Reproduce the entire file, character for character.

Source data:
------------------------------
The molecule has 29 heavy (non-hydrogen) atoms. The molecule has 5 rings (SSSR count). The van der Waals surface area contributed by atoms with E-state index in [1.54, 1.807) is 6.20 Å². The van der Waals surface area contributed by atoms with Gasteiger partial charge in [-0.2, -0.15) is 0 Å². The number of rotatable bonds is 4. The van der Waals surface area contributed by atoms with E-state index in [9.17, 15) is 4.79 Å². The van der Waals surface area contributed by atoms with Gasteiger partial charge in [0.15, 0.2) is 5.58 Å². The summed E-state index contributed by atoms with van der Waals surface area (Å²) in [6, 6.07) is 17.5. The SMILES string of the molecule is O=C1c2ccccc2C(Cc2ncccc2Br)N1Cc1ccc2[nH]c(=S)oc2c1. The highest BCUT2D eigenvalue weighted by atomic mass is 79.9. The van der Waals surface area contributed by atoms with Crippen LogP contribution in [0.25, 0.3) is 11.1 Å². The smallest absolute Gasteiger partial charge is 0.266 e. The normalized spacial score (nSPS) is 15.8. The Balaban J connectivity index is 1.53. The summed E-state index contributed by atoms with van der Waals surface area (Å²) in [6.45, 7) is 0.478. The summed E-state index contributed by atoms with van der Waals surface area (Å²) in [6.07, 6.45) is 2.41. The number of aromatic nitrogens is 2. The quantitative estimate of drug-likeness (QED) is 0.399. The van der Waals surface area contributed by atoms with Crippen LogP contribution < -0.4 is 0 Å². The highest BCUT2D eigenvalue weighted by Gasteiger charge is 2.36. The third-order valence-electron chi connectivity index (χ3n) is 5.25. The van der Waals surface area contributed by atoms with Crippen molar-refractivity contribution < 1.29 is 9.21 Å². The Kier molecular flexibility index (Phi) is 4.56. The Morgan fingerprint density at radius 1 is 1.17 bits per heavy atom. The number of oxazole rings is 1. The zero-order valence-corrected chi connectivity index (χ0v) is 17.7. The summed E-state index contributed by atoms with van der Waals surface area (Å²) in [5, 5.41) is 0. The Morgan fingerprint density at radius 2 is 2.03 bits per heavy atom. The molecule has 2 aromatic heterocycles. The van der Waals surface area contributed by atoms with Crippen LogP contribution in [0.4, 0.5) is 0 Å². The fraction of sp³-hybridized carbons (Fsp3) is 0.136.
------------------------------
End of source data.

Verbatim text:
The molecule has 29 heavy (non-hydrogen) atoms. The molecule has 5 rings (SSSR count). The van der Waals surface area contributed by atoms with E-state index in [1.54, 1.807) is 6.20 Å². The van der Waals surface area contributed by atoms with Gasteiger partial charge in [-0.2, -0.15) is 0 Å². The number of rotatable bonds is 4. The van der Waals surface area contributed by atoms with E-state index in [9.17, 15) is 4.79 Å². The van der Waals surface area contributed by atoms with Gasteiger partial charge in [0.15, 0.2) is 5.58 Å². The summed E-state index contributed by atoms with van der Waals surface area (Å²) in [6, 6.07) is 17.5. The SMILES string of the molecule is O=C1c2ccccc2C(Cc2ncccc2Br)N1Cc1ccc2[nH]c(=S)oc2c1. The highest BCUT2D eigenvalue weighted by atomic mass is 79.9. The van der Waals surface area contributed by atoms with Crippen LogP contribution in [0.25, 0.3) is 11.1 Å². The smallest absolute Gasteiger partial charge is 0.266 e. The normalized spacial score (nSPS) is 15.8. The Balaban J connectivity index is 1.53. The summed E-state index contributed by atoms with van der Waals surface area (Å²) in [6.45, 7) is 0.478. The summed E-state index contributed by atoms with van der Waals surface area (Å²) in [6.07, 6.45) is 2.41. The number of aromatic nitrogens is 2. The quantitative estimate of drug-likeness (QED) is 0.399. The van der Waals surface area contributed by atoms with Crippen LogP contribution < -0.4 is 0 Å². The highest BCUT2D eigenvalue weighted by Gasteiger charge is 2.36. The third-order valence-electron chi connectivity index (χ3n) is 5.25. The van der Waals surface area contributed by atoms with Crippen molar-refractivity contribution < 1.29 is 9.21 Å². The Kier molecular flexibility index (Phi) is 4.56. The Morgan fingerprint density at radius 1 is 1.17 bits per heavy atom. The number of oxazole rings is 1. The zero-order valence-corrected chi connectivity index (χ0v) is 17.7. The summed E-state index contributed by atoms with van der Waals surface area (Å²) in [5, 5.41) is 0. The Morgan fingerprint density at radius 2 is 2.03 bits per heavy atom. The molecule has 2 aromatic heterocycles. The van der Waals surface area contributed by atoms with Crippen LogP contribution in [0.4, 0.5) is 0 Å². The fraction of sp³-hybridized carbons (Fsp3) is 0.136.